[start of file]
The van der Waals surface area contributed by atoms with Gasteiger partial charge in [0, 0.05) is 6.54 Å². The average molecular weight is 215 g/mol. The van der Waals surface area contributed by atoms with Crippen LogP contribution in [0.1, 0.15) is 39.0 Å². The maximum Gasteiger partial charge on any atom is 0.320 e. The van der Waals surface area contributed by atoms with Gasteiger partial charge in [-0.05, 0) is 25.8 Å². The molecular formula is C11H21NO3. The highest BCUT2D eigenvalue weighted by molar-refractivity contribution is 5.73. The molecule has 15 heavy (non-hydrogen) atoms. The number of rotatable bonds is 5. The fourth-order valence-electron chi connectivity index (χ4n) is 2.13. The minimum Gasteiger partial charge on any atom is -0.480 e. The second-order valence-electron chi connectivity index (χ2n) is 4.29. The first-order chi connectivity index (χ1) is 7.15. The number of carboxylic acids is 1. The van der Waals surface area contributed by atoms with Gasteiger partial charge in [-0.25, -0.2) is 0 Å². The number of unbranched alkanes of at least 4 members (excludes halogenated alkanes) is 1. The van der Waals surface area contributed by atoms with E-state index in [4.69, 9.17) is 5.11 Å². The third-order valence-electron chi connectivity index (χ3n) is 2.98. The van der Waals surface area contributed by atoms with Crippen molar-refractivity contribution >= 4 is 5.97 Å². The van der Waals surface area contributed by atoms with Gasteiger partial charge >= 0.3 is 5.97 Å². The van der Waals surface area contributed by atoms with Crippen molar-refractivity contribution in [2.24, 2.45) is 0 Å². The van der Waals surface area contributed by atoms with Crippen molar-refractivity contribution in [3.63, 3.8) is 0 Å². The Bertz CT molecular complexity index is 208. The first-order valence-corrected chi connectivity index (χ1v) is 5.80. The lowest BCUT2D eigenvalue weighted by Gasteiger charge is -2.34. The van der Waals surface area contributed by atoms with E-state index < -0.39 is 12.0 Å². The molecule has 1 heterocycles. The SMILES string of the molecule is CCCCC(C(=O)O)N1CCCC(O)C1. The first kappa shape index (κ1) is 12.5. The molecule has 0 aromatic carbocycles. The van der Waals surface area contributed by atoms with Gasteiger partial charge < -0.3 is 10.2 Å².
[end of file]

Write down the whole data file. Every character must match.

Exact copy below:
The van der Waals surface area contributed by atoms with Gasteiger partial charge in [0, 0.05) is 6.54 Å². The average molecular weight is 215 g/mol. The van der Waals surface area contributed by atoms with Crippen LogP contribution in [0.1, 0.15) is 39.0 Å². The maximum Gasteiger partial charge on any atom is 0.320 e. The van der Waals surface area contributed by atoms with Gasteiger partial charge in [-0.05, 0) is 25.8 Å². The molecular formula is C11H21NO3. The highest BCUT2D eigenvalue weighted by molar-refractivity contribution is 5.73. The molecule has 15 heavy (non-hydrogen) atoms. The number of rotatable bonds is 5. The fourth-order valence-electron chi connectivity index (χ4n) is 2.13. The minimum Gasteiger partial charge on any atom is -0.480 e. The second-order valence-electron chi connectivity index (χ2n) is 4.29. The first-order chi connectivity index (χ1) is 7.15. The number of carboxylic acids is 1. The van der Waals surface area contributed by atoms with Gasteiger partial charge in [-0.25, -0.2) is 0 Å². The number of unbranched alkanes of at least 4 members (excludes halogenated alkanes) is 1. The van der Waals surface area contributed by atoms with E-state index in [4.69, 9.17) is 5.11 Å². The third-order valence-electron chi connectivity index (χ3n) is 2.98. The van der Waals surface area contributed by atoms with Crippen molar-refractivity contribution >= 4 is 5.97 Å². The van der Waals surface area contributed by atoms with Gasteiger partial charge >= 0.3 is 5.97 Å². The van der Waals surface area contributed by atoms with Crippen molar-refractivity contribution in [2.24, 2.45) is 0 Å². The van der Waals surface area contributed by atoms with Crippen molar-refractivity contribution in [3.63, 3.8) is 0 Å². The Bertz CT molecular complexity index is 208. The first-order valence-corrected chi connectivity index (χ1v) is 5.80. The lowest BCUT2D eigenvalue weighted by Gasteiger charge is -2.34. The van der Waals surface area contributed by atoms with E-state index < -0.39 is 12.0 Å². The molecule has 1 heterocycles. The SMILES string of the molecule is CCCCC(C(=O)O)N1CCCC(O)C1. The first kappa shape index (κ1) is 12.5. The molecule has 0 aromatic carbocycles. The van der Waals surface area contributed by atoms with Gasteiger partial charge < -0.3 is 10.2 Å².